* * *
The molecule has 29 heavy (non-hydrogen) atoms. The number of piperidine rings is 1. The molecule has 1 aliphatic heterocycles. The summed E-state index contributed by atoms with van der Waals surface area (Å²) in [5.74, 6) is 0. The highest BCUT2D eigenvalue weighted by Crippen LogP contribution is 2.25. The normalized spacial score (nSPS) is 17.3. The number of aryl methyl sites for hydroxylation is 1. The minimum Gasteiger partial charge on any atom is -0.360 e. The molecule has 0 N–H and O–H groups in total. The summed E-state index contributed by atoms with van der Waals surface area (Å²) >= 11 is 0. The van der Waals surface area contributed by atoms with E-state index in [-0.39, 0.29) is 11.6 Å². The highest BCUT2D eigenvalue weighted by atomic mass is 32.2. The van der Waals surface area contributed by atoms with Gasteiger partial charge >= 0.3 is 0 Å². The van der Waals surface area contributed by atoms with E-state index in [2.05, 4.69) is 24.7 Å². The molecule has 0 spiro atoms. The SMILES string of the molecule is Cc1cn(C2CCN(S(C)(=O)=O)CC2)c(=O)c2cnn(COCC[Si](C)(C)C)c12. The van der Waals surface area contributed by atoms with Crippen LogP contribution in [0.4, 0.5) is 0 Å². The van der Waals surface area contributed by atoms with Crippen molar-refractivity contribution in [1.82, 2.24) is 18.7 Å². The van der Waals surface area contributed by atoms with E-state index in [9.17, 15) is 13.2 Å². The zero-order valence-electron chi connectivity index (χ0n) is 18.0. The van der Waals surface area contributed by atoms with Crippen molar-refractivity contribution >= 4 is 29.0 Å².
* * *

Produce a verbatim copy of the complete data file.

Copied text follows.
The molecule has 29 heavy (non-hydrogen) atoms. The number of piperidine rings is 1. The molecule has 1 aliphatic heterocycles. The summed E-state index contributed by atoms with van der Waals surface area (Å²) in [5.74, 6) is 0. The highest BCUT2D eigenvalue weighted by Crippen LogP contribution is 2.25. The normalized spacial score (nSPS) is 17.3. The number of aryl methyl sites for hydroxylation is 1. The minimum Gasteiger partial charge on any atom is -0.360 e. The molecule has 0 N–H and O–H groups in total. The summed E-state index contributed by atoms with van der Waals surface area (Å²) >= 11 is 0. The van der Waals surface area contributed by atoms with E-state index in [-0.39, 0.29) is 11.6 Å². The highest BCUT2D eigenvalue weighted by atomic mass is 32.2. The van der Waals surface area contributed by atoms with Gasteiger partial charge >= 0.3 is 0 Å². The van der Waals surface area contributed by atoms with E-state index in [2.05, 4.69) is 24.7 Å². The molecule has 0 spiro atoms. The SMILES string of the molecule is Cc1cn(C2CCN(S(C)(=O)=O)CC2)c(=O)c2cnn(COCC[Si](C)(C)C)c12. The van der Waals surface area contributed by atoms with Crippen LogP contribution in [0.4, 0.5) is 0 Å². The van der Waals surface area contributed by atoms with Crippen molar-refractivity contribution in [1.82, 2.24) is 18.7 Å². The van der Waals surface area contributed by atoms with E-state index in [9.17, 15) is 13.2 Å². The zero-order valence-electron chi connectivity index (χ0n) is 18.0. The van der Waals surface area contributed by atoms with Crippen molar-refractivity contribution >= 4 is 29.0 Å².